Freemantle, Brian - 'Time to Kill'
In veteran Brian Freemantle's new thriller TIME TO KILL the former CIA operative and convicted traitor Jack Mason has spent has spent 15 years in Pennsylvania's White Deer penitentiary, planning his revenge.
His KGB contact Colonel Dimitri Sobell had not only betrayed him but then married his ex-wife Anne. Sobell had entered the Witness Protection Program, assumed the identity David Salter, and lived happily with Anne for 15 years, becoming the proud parents of 14 year old Daniel, a budding basketball star. Mason has sustained himself during his time in the penitentiary by training to a peak of physical fitness, and becoming an expert computer hacker. He has earned remission for good behaviour, as has his cell mate Peter Chambers, who has three million dollars stashed away from a bank scam. Mason intends to exact retribution on David and Anne, and then with the disposable Chambers' hidden stash live a life of hedonism in Europe.
This book had all the ingredients to be an exciting and gripping thriller, but after a promising beginning it fails to meet expectations, and is a disappointing read. The story fails because firstly most of the characters are so one-dimensional. Jack Mason is a monster without any redeeming features, whose only interests are money and women. David Salter is just too bland and emotionless to be a Russian, and he totally underestimates Mason and everyone else in the story. I think the KGB must have been relieved when he defected. Anne is perhaps the only sympathetic character in the book, and the final denouement is no surprise. The female parole officers Glynis and Beverley, and the other law enforcement operatives are blatant stereotypes, where the author has shown little imagination.
Secondly there are several aspects of the plot that strain one's incredulity; such as, would a KGB defector relocate to Frederick, Maryland, one hour's drive from Washington, and the Russian Embassy. Mexico was said to "so far from God and so close to the USA", but Frederick is so close to Washington DC, and so very close to Fort Detrick. Fort Detrick is home to the National Interagency Biodefense Campus, making Frederick not the ideal quiet backwater suitable for a defecting Russian. Would Salter want Anne to run an art gallery relying on public exhibitions so close to Washington? Would there not be considerable press interest in the release of the traitor Mason from his incarceration?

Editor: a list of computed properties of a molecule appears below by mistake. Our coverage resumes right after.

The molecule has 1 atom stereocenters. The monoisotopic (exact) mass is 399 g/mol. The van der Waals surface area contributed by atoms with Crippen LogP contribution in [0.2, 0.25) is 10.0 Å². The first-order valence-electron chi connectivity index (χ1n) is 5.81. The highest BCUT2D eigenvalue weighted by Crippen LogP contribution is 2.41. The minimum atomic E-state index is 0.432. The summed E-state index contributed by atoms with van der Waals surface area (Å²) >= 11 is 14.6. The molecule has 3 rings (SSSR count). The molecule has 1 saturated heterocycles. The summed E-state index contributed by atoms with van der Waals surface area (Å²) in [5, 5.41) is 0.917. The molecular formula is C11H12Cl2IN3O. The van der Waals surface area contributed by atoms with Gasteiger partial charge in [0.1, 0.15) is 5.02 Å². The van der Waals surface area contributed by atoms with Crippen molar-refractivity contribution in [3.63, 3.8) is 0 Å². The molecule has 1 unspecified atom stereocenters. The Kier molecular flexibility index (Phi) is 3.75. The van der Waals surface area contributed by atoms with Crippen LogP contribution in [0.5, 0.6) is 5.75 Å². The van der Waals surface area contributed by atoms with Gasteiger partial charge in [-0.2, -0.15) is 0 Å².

But finally it is the niggling errors that ruin the atmosphere and any ambience that has been built up if you had managed to overcome the plot deficiencies. An American would never say "I want to be a major league basketball player", he would say "I want to play in the NBA". The expression "major league" relates to baseball and is not used for basketball.
Another passage states that "The body still hadn't been identified and there was insufficient orthodontic work to canvas dentists". I expect the author was trying to use the American terminology 'prosthodontics' instead of the British terminology 'restorative dentistry', and got it wrong. The chances of an adult 'down and out' having orthodontic braces would be pretty slim!
I had begun to feel that perhaps I was being too harsh in my criticisms of this book, when a passage screamed out at me from the page, that just about summed up the lack of thought that had gone into the writing and editing. I wondered whether I was the first person actually to read the book, and whether other reviewers and blurb writers care if there is complete nonsense written on the page.
"For you I'd recommend a Walther TPH. It's a seven round weapon, .25 calibre, remarkably accurate for up to 100 yards and light as a feather at three kilograms."
For the record the Walther TPH weighs 325 grams and there are 1,000 grams to the kilogram, not 100. Three kilograms is almost half a stone!
Norman Price, England